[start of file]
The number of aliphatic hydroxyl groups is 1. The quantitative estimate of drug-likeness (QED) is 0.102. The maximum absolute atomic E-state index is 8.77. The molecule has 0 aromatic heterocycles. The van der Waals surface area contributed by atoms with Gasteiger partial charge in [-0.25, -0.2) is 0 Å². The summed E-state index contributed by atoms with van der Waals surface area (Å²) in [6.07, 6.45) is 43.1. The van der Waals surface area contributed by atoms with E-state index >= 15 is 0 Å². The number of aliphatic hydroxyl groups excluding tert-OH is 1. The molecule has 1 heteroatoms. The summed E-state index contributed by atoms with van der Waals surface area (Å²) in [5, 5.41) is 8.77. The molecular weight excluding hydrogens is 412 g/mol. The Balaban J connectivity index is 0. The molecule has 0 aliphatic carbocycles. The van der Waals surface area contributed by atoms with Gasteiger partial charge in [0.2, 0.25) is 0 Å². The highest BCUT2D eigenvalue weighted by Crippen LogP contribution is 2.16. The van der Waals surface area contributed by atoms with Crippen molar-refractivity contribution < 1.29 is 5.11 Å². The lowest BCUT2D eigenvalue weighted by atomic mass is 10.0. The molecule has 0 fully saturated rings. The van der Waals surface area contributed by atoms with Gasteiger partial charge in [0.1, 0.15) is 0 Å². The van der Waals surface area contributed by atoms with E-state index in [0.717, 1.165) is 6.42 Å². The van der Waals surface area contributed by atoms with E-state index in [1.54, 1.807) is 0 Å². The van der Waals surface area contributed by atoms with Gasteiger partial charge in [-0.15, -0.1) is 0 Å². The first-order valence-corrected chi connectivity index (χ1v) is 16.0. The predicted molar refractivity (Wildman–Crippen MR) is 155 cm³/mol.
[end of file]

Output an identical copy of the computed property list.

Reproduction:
The number of aliphatic hydroxyl groups is 1. The quantitative estimate of drug-likeness (QED) is 0.102. The maximum absolute atomic E-state index is 8.77. The molecule has 0 aromatic heterocycles. The van der Waals surface area contributed by atoms with Gasteiger partial charge in [-0.25, -0.2) is 0 Å². The summed E-state index contributed by atoms with van der Waals surface area (Å²) in [6.07, 6.45) is 43.1. The van der Waals surface area contributed by atoms with E-state index >= 15 is 0 Å². The number of aliphatic hydroxyl groups excluding tert-OH is 1. The molecule has 1 heteroatoms. The summed E-state index contributed by atoms with van der Waals surface area (Å²) in [5, 5.41) is 8.77. The molecular weight excluding hydrogens is 412 g/mol. The Balaban J connectivity index is 0. The molecule has 0 aliphatic carbocycles. The van der Waals surface area contributed by atoms with Gasteiger partial charge in [0.2, 0.25) is 0 Å². The highest BCUT2D eigenvalue weighted by Crippen LogP contribution is 2.16. The van der Waals surface area contributed by atoms with Crippen molar-refractivity contribution < 1.29 is 5.11 Å². The lowest BCUT2D eigenvalue weighted by atomic mass is 10.0. The molecule has 0 fully saturated rings. The van der Waals surface area contributed by atoms with Gasteiger partial charge in [0.1, 0.15) is 0 Å². The van der Waals surface area contributed by atoms with E-state index in [0.717, 1.165) is 6.42 Å². The van der Waals surface area contributed by atoms with E-state index in [1.54, 1.807) is 0 Å². The van der Waals surface area contributed by atoms with Gasteiger partial charge in [-0.15, -0.1) is 0 Å². The first-order valence-corrected chi connectivity index (χ1v) is 16.0. The predicted molar refractivity (Wildman–Crippen MR) is 155 cm³/mol.